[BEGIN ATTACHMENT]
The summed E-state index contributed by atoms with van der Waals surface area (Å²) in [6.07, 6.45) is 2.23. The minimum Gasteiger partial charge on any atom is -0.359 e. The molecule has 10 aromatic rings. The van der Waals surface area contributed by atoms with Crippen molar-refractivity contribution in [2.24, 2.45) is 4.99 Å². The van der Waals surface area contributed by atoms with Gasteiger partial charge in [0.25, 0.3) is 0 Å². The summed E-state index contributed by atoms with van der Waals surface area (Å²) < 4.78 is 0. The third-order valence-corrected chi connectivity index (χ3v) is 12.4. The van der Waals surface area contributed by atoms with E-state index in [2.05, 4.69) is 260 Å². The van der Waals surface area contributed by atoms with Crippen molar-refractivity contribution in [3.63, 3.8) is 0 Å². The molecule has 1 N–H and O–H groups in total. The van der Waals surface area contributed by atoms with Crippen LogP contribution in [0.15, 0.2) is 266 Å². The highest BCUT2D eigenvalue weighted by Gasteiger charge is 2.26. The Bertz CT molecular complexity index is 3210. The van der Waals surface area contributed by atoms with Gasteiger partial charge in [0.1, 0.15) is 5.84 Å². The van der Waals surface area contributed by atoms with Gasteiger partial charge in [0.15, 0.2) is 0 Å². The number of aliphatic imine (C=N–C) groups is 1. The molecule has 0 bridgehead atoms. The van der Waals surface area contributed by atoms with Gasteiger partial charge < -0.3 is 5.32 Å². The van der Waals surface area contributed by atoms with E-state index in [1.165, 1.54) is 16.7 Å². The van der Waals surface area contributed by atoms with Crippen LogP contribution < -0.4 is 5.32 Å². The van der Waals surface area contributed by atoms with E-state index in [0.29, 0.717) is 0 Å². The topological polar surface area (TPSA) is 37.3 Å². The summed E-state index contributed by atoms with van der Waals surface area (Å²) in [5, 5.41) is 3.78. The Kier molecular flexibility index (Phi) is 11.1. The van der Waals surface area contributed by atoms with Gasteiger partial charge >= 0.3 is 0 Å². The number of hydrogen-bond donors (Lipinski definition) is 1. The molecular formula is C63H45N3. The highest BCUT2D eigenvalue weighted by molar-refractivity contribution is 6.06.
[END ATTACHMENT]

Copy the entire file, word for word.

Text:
The summed E-state index contributed by atoms with van der Waals surface area (Å²) in [6.07, 6.45) is 2.23. The minimum Gasteiger partial charge on any atom is -0.359 e. The molecule has 10 aromatic rings. The van der Waals surface area contributed by atoms with Crippen molar-refractivity contribution in [2.24, 2.45) is 4.99 Å². The van der Waals surface area contributed by atoms with Gasteiger partial charge in [0.25, 0.3) is 0 Å². The summed E-state index contributed by atoms with van der Waals surface area (Å²) < 4.78 is 0. The third-order valence-corrected chi connectivity index (χ3v) is 12.4. The van der Waals surface area contributed by atoms with E-state index in [2.05, 4.69) is 260 Å². The van der Waals surface area contributed by atoms with Crippen molar-refractivity contribution in [3.63, 3.8) is 0 Å². The molecule has 1 N–H and O–H groups in total. The van der Waals surface area contributed by atoms with Crippen LogP contribution in [0.15, 0.2) is 266 Å². The highest BCUT2D eigenvalue weighted by Gasteiger charge is 2.26. The Bertz CT molecular complexity index is 3210. The van der Waals surface area contributed by atoms with Gasteiger partial charge in [0.1, 0.15) is 5.84 Å². The van der Waals surface area contributed by atoms with Gasteiger partial charge in [0.15, 0.2) is 0 Å². The number of aliphatic imine (C=N–C) groups is 1. The molecule has 0 bridgehead atoms. The van der Waals surface area contributed by atoms with Gasteiger partial charge < -0.3 is 5.32 Å². The van der Waals surface area contributed by atoms with E-state index in [1.165, 1.54) is 16.7 Å². The van der Waals surface area contributed by atoms with Crippen LogP contribution < -0.4 is 5.32 Å². The van der Waals surface area contributed by atoms with E-state index in [0.29, 0.717) is 0 Å². The topological polar surface area (TPSA) is 37.3 Å². The summed E-state index contributed by atoms with van der Waals surface area (Å²) in [5, 5.41) is 3.78. The Kier molecular flexibility index (Phi) is 11.1. The van der Waals surface area contributed by atoms with Gasteiger partial charge >= 0.3 is 0 Å². The number of hydrogen-bond donors (Lipinski definition) is 1. The molecular formula is C63H45N3. The highest BCUT2D eigenvalue weighted by molar-refractivity contribution is 6.06.